Nearly Newtonian journalism. In the first big swing back of the digital revolution, Newsweek announces it will return to print in 2014 after leaving ink a year ago. But there’s a however here. New York magazine, the inspiration for Atlanta, Denver, Philadelphia and every other “city mag,” says it is cutting its weekly print schedule by more than half.
“Hey, Prof. You got a flat?” The title used to apply to full-time professionals teaching an occasional college class. But the situation has evolved. Many of them now teach all day and into the night, making as little as $2,000 a semester per course, with no benefits and sometimes running their offices out of their car trunks. They’re called “adjunct professors,” and unions are targeting as members these people your offspring may be learning Principles of Social Justice from.
Done: The world’s longest flight, Newark to Singapore: 19 hours, food on fine china and chefs on board, beddable seats, all business class. Rested, happy passengers at the end of the 19-hour ride atop 57,000 gallons of fuel. Sometimes the plane was full. Sometimes there were more crew members than passengers.
What’s on your TV screen? And why? David Brooks returns to journalism from a sabbatical, which is one of the things they do at The New York Times. He thought for three months straight while he was away. “Not long ago…shows would put interesting people together, like Woody Allen with Billy Graham (check it out on YouTube). Now most TV and radio talk is minute political analysis, while talk of culture has shriveled. (Some) people, absent other attachments, have fallen upon partisanship to give them a sense of righteousness or belonging.”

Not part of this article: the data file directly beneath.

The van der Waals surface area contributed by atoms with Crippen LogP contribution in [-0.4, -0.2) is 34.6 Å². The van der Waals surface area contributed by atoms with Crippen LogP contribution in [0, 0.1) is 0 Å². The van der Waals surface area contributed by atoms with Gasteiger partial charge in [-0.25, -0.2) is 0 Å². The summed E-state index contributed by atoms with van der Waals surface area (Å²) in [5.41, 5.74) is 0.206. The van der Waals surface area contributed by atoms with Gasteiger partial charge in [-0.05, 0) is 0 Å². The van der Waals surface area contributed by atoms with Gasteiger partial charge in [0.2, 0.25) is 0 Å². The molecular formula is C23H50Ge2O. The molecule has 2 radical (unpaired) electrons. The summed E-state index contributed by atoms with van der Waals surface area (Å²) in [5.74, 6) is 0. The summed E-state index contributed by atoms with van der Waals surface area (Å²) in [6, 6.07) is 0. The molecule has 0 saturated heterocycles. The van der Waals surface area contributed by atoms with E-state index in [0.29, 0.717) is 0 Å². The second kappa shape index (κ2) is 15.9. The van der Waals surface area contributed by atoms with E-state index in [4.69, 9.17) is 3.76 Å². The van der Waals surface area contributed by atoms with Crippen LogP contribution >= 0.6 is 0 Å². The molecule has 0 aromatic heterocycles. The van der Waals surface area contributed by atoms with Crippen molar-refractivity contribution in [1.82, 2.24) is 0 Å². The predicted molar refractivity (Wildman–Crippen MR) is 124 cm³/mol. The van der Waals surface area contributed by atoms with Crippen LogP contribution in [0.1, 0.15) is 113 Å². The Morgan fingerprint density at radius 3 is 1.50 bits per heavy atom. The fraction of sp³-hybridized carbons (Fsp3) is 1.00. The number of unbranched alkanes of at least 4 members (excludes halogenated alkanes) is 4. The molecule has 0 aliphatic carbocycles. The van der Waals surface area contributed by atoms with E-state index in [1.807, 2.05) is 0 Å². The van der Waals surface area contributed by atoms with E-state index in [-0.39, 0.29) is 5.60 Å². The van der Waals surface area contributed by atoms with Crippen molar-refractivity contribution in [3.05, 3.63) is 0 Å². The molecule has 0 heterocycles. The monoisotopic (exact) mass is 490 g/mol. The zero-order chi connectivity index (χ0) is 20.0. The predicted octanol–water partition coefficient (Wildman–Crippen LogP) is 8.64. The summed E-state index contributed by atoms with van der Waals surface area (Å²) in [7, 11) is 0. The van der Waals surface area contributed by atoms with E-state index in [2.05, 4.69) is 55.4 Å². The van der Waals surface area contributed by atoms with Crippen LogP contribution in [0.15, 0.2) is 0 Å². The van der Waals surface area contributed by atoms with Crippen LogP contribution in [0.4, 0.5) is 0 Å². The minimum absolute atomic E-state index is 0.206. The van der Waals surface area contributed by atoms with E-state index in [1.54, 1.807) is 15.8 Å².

And the technical term for the judge’s disorder is…? Affluenza may only be a lawyer’s coinage and not a disorder recognized by the American Psychological Association. But the term certainly made a name for itself last week. A 16-year-old boy from Texas was put on probation for 10 years after his intoxicated manslaughter of four pedestrians. A psychologist on the stand for the defense claimed his condition was caused by the teen never hearing the word “no” in his privileged household. So the court maintained the family’s values and kept the young man out of jail, sending him instead for a $500,000 run at a posh rehab facility.
Quote to Note: “I stopped believing in Santa Claus when I was six. Mother took me to see him in a department store and he asked for my autograph.”–Former child star Shirley Temple, now 85.
Thanks for reading this year,
The year 2013 brought to the client list of The Ledlie Group: colleges in New England and Georgia, a global consulting firm based in London, a sports complex in New Jersey, a large potato farm in Idaho, and the largest religious communications organization in the world. Not to mention a sustainability foundation, a major hospital, a real estate law firm, a capital investment firm, a rapidly growing chain of sports cafés and a leading sports agent, plus a risk management consultancy. (A niche firm we’re not.) It’s been a good year with good clients and good friends. We’re grateful.